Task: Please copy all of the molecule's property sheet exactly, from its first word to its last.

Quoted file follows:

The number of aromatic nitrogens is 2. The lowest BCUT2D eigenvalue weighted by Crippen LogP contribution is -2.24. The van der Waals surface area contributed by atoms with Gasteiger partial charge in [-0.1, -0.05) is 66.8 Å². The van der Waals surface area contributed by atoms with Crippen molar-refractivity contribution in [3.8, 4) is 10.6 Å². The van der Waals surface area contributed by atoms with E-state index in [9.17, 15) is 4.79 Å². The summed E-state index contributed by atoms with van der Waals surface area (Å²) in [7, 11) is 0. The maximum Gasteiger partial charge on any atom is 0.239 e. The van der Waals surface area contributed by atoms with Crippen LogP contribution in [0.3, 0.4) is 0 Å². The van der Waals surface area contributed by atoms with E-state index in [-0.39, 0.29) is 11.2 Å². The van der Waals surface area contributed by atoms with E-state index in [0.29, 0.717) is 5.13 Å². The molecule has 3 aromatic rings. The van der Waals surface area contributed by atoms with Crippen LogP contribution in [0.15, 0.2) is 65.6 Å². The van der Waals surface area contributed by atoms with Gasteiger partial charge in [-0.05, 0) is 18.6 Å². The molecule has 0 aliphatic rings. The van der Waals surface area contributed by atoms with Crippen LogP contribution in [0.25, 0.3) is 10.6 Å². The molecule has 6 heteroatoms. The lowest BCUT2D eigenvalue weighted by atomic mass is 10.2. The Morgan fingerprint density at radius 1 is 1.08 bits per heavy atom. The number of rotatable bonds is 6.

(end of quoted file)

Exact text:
The number of aromatic nitrogens is 2. The lowest BCUT2D eigenvalue weighted by Crippen LogP contribution is -2.24. The van der Waals surface area contributed by atoms with Gasteiger partial charge in [-0.1, -0.05) is 66.8 Å². The van der Waals surface area contributed by atoms with Crippen molar-refractivity contribution in [3.8, 4) is 10.6 Å². The van der Waals surface area contributed by atoms with E-state index in [9.17, 15) is 4.79 Å². The summed E-state index contributed by atoms with van der Waals surface area (Å²) in [7, 11) is 0. The maximum Gasteiger partial charge on any atom is 0.239 e. The van der Waals surface area contributed by atoms with Crippen LogP contribution in [0.3, 0.4) is 0 Å². The van der Waals surface area contributed by atoms with E-state index in [-0.39, 0.29) is 11.2 Å². The van der Waals surface area contributed by atoms with E-state index in [0.29, 0.717) is 5.13 Å². The molecule has 3 aromatic rings. The van der Waals surface area contributed by atoms with Crippen LogP contribution in [0.15, 0.2) is 65.6 Å². The van der Waals surface area contributed by atoms with Gasteiger partial charge in [-0.05, 0) is 18.6 Å². The molecule has 0 aliphatic rings. The van der Waals surface area contributed by atoms with Crippen LogP contribution in [0.25, 0.3) is 10.6 Å². The molecule has 6 heteroatoms. The lowest BCUT2D eigenvalue weighted by atomic mass is 10.2. The Morgan fingerprint density at radius 1 is 1.08 bits per heavy atom. The number of rotatable bonds is 6.